Recently we have been finding out about this man called Thomas. He had been looking on our blog and rang the school.
This is what he said ” My name is Thomas and I came to this school in 1938 and I would like to find out more about the school and how its changed from when I came here.”
We have looked in the old admission register books but not found a Thomas B but we have indeed found a Marguerite B. We have also looked in the old log and punishment books and still not found a Thomas B. So we are wondering now if he is searching up about a relative…
Next we will contact him to see what he wants us to do and see if he would like to come and look around the school and look in our archive room.
By Sophie. Aged 11. Archives
Our deputy head Mr Philip created the following blog.
8th Jan 1940 log book Paganel juniors. ‘6 air raid shelters finished and ready for use’
The Brainchild of three Year 5 pupils, Archaeology Club got underway two weeks ago. Our first session wasn’t much of a success – we managed to dig up some of Mrs Hunt’s bulbs in the Quadrangle and we found a rock that must of had a large amount of metal in it, since it made the metal detector beep.
And yes – we have our first Paganel Primary School metal detector – enabling us to sweep the ground for treasure.
The second week was much better. We had heard, via Mr Grinham, the site supervisor, that there was an old air raid shelter buried somewhere at the back of the huts. So we begun there, Alfie sweeping the ground with the metal detector and almost instantly we began to hear lots of beeps. A short bit of digging later and we hit something hard – it was concrete buried about 10 cm down and with rods of rusty iron running through it – reinforced concrete – just the sort of thing that might have been used to make a school air raid shelter in 1939.
But why an archaeology club, I hear you ask? Well first of all there are three enthusiastic archaeologists in Year 5 – Alfie, Cameron and Reece who have all had a keen interest in history, finding buried treasure and generally digging up the ground since they were in Year 3. Secondly we had heard from the curator of Weoley Castle Ruins that she suspected there may have been an Anglo-Saxon settlement on the ridge above the the location where the Weoley Castle lies – the very ridge upon which school is built. So with the prospect of our very own Stafford shire Hoard in our mind (with admittedly a very low probability) we set out on the Archaeology Club.
And no, after two weeks we have found no Anglo Saxon gold, but we have found that air raid shelter and we have also heard that 22 years ago a ‘time capsule’ was buried on the field. Unfortunately we can find no record of where that time capsule may lie, so a lot of metal detecting is still ahead of us. It’s a big field…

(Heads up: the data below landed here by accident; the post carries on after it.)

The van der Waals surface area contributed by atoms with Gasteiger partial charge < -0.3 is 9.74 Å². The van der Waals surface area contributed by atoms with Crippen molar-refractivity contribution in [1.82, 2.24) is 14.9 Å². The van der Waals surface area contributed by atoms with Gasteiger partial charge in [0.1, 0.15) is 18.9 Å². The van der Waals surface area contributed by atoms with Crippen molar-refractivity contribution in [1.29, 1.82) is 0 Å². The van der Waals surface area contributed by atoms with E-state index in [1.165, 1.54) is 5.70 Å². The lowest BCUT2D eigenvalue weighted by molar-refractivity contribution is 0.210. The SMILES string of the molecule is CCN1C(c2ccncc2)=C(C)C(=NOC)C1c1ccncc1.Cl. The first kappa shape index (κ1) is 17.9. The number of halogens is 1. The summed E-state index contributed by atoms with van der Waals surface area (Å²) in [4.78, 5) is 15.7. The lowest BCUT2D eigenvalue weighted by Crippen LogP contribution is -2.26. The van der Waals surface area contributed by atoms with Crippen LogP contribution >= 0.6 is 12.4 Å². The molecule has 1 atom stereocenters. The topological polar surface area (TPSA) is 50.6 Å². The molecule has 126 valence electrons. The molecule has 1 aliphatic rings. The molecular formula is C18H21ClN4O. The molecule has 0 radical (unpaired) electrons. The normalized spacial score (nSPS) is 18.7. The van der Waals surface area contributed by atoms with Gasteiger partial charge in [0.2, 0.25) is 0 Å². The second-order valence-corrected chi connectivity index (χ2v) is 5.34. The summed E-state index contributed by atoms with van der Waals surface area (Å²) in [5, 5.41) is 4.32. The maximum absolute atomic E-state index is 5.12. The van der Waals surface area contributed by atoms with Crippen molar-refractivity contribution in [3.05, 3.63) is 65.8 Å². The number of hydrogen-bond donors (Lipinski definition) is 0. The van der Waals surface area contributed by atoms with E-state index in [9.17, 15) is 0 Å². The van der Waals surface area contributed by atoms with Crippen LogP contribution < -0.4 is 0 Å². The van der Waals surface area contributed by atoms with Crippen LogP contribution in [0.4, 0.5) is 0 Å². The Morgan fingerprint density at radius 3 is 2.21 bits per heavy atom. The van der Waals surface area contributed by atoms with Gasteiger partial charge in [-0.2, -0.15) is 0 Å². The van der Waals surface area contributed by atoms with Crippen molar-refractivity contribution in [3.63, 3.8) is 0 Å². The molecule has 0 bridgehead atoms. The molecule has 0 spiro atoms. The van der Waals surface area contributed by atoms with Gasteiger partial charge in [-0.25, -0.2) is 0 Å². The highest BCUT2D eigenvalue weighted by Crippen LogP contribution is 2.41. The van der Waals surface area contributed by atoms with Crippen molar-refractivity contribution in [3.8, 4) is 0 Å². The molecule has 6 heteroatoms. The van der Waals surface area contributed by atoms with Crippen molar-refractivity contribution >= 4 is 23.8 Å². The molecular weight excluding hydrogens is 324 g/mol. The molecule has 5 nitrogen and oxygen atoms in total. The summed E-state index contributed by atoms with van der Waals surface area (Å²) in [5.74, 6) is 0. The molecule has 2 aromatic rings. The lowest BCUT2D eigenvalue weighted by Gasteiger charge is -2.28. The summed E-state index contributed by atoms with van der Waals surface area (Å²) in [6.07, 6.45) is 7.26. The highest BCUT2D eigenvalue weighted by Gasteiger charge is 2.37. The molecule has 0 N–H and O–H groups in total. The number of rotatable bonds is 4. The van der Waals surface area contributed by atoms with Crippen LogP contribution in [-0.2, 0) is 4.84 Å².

Our new oral history project is based on Paganel residential trips (Kings wood). We have been planning to interview students including teachers to describe the activities of their residential trip. Everyone is involved in that process.
In addition to this, our second oral history project is about Paganel’s after school clubs. We are also planing to interview Cameron Spurrier as he created the brand new archaeology club which has already started. Our instructor and supervisor Nikki Thorpe will be supporting us during this process and we hope you will give us the extra support we need.
Happy New Year to all our followers! WordPress.com gave us this summary of who is reading us, what they like and where they come from. It’s exciting to know we have followers in the US and Australia as well as lots in the UK.
It looks like people enjoy reading posts from the young people most and they like the photos so there will be lots more of both this year.
Please promote us to your friends and colleagues so more people see the great work that happens at Paganel Archives by fantastic young archivists.
Here’s an excerpt:
A San Francisco cable car holds 60 people. This blog was viewed about 450 times in 2014. If it were a cable car, it would take about 8 trips to carry that many people.
Click here to see the complete report.
Yesterday I had the pleasure of meeting the 6 new young archivists from Paganel year 6 who have opted to take on the school archive for this coming year.
We had a lovely session familiarising ourselves with what’s in Paganel Archives and making a plan for this term. Most of the group seem to be keen to get cataloguing the outstanding material which is great!
Ashfaq, already an experienced cataloguer, is up for interviewing local people for a new project to capture some more Weoley Castle local history. Definitely hope to be able to sort that out. Visitors from Weoley Castle community group, earlier in the summer, were very keen to come back to the archives and share their stories with us.
I also had a great conversation with Mr Philp about how to open up Paganel Archive material about the 2nd World War for next year’s 75th anniversary; our log books are a fascinating read about evacuation and air raids and VE day celebrations. We also really want to go back to The National Archives with year 6 next summer and maybe take in Parliamentary Archives too!
It’s history we’re into but Paganel Archives After School Club certainly isn’t that!
Nikki (archive after school club facilitator)
Following ‘Libraries Inspire learning‘ we’ve been responding to comments and writing blogs on the new site, and making plans for the future
Chloe K writes:
Today at paganel archives club interviewed each other and we spoke about what our favorite things are. We worked in groups of two while someone was filming us. We were interviewed in the Archive room in paganel. Two people worked together to make a little video they managed to finish the video we were making this video as our own dozensandtrails.com video.